Economic Update: July 2022
Change State Friends,
For those of you who I haven’t had the pleasure of speaking with just yet, hello! I’m Nicole and I’m the newest member of the Change State team. I’ve recently come on board to serve our clients and support our growing business through operations and process efficiency. So while I’ve still got my training wheels on (so to speak), there is a lot of activity going on in the background and we have some exciting new developments in the works – stay tuned!
For now, we’re launching this monthly economic update as a way to keep our clients and partners updated on some of the economic factors influencing the talent space, and share some interesting “did you know” facts for you to whip out at cocktail parties. And as always, please get in touch with any feedback or changes you’d like to see as we develop this newsletter over time.
The big story from June is the addition of 850,000 jobs – the largest jobs gain in the last 10 months – though some debate remains on whether that number saw an artificial bump due to the way the Bureau of Labor Statistics seasonally adjusts jobs in the education sector.
Nevertheless, it’s a significant bump over the three month average of 567,000. The unemployment rate remained essentially flat, with a slight shift to 5.9% from 5.8% in May.
Notably, the largest sector to contribute to this jobs gain is the leisure and hospitality sector, representing nearly 1 in 4 jobs created June, and reflecting a wage increase of 7.9% over pre-pandemic levels.
Even so, the leisure and hospitality sector remains one of the hardest hit, with overall employment well below pre-COVID levels.
Finally, the stigma against long-term unemployment continues to have a lasting and detrimental impact to out-of-work job seekers. Long-term unemployment is rising and 2.9 million workers have been out of work for at least a year, an increase of 248,000 over May 2021.
SOME GOOD NEWS?
At current course and speed we could see a complete labor market recovery to pre-COVID levels by the end of 2022, nearly 5 times faster than recovery after the Great Recession. (Find excellent Twitter threads from economists at the Economic Policy Institute here and here for more context and commentary on June’s labor report).
(Sources: Wall Street Journal, Bureau of Labor Statistics, Business Insider, Economic Policy Institute)
If you haven’t read it already, EMSI put out a rather sobering report earlier this year on the rapidly shifting labor market. Titled The Demographic Drought, it offers startling insights and coins a new term, “sansdemic”, to refer to a vanishing workforce.
Much has been written on today’s labor shortages, however the authors showcase how the pandemic merely advanced existing trends that have brought us closer and faster to a precipice that has been in the works for decades. While many are aware that fertility rates across the world have been plummeting, EMSI points to two additional factors that the pandemic has accelerated:
- Mass exodus of baby boomers from the workforce – not staggered, but all at once
- Record-low labor force participation rate (LFPR) means that the children and grandchildren of boomers are also voluntarily opting out of the workforce
While boomer fertility rates did decrease over the previous generation, the authors suggest that boomer affluence may have also had a significant impact on the LFPR’s decline. Boomers represent the wealthiest generation in America’s history, and many of their children took advantage of this safety net to postpone many important life milestones, such as marriage or getting a first job. Some other interesting facts:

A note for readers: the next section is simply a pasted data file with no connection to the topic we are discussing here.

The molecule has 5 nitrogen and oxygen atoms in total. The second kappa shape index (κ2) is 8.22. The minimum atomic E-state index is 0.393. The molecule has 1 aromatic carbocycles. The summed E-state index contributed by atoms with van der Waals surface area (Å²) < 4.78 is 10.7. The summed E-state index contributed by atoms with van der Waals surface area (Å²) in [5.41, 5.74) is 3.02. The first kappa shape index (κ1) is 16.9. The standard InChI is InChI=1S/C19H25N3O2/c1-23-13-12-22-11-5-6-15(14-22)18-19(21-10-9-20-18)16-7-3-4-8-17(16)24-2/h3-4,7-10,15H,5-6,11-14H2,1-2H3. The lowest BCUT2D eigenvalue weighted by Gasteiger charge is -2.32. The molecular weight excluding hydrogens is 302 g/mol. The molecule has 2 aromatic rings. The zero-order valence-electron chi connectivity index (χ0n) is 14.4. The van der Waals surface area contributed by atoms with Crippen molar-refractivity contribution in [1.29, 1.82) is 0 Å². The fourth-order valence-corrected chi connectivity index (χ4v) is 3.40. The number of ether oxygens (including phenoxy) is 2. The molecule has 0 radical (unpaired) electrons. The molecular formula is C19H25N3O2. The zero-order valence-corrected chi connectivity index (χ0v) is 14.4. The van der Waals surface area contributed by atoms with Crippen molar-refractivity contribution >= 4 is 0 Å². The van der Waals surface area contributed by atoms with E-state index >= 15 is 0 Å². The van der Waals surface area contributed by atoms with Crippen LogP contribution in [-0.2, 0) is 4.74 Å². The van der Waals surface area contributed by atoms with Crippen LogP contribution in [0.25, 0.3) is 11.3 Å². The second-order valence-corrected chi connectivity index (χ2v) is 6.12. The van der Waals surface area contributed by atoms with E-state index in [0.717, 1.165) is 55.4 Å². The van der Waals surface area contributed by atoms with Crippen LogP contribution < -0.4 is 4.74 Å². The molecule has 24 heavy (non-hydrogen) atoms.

- The eye-popping statistic that well over 2 million women left the workforce between 2020-2021, has been fairly well reported. However it seems few have been paying attention to another shocking figure: the number of prime age men (25-54) opting out of the workforce has escalated drastically since 1980
- An increase in opioid prescription rates has been linked strongly to decrease on LFPR, and “in 2015 alone, a staggering 860,000 prime age men were absent from the labor force due to opioids”
- Many prime age men have made a marked shift towards part-time work and men worked 200 less hours in 2015 than in 2000. What to do with all that extra time? Video games! Notably, EMSI reports that the decrease in “hours worked for men ages 21-30 exactly mirrored the increase in video game hours played”
WHAT TO DO?
Population decline is an issue too complex and systemic for any one solution to reverse its trajectory. Immigration may stem the tide for a time, but fertility rates are declining worldwide, and as developing nations work to increase opportunity for their people, less will be willing to migrate. The authors suggest that those organizations that creatively plan for this reality now will fare better, and they offer some suggestions:
- Talent acquisition should follow the example of higher education which has been targeting non-traditional students for some time now and focus on potentially overlooked talent pools including those nearing retirement age
- Both older and younger employees have new expectations of the employment agreement – adapt accordingly
- Pay close attention to what’s happening in Japan and Western Europe as an early warning system on the reaching impact of population decline
- Upskilling and reskilling will become more important than ever as companies will need to attract older workers and focus on building their talent base rather than recruiting from an ever-dwindling pool of qualified candidates
The authors conclude with a reminder that now, more than ever, we can’t take our greatest resource for granted:
Every student, every employee, every potential employee is valuable.
You can download your own free copy of the e-Book here.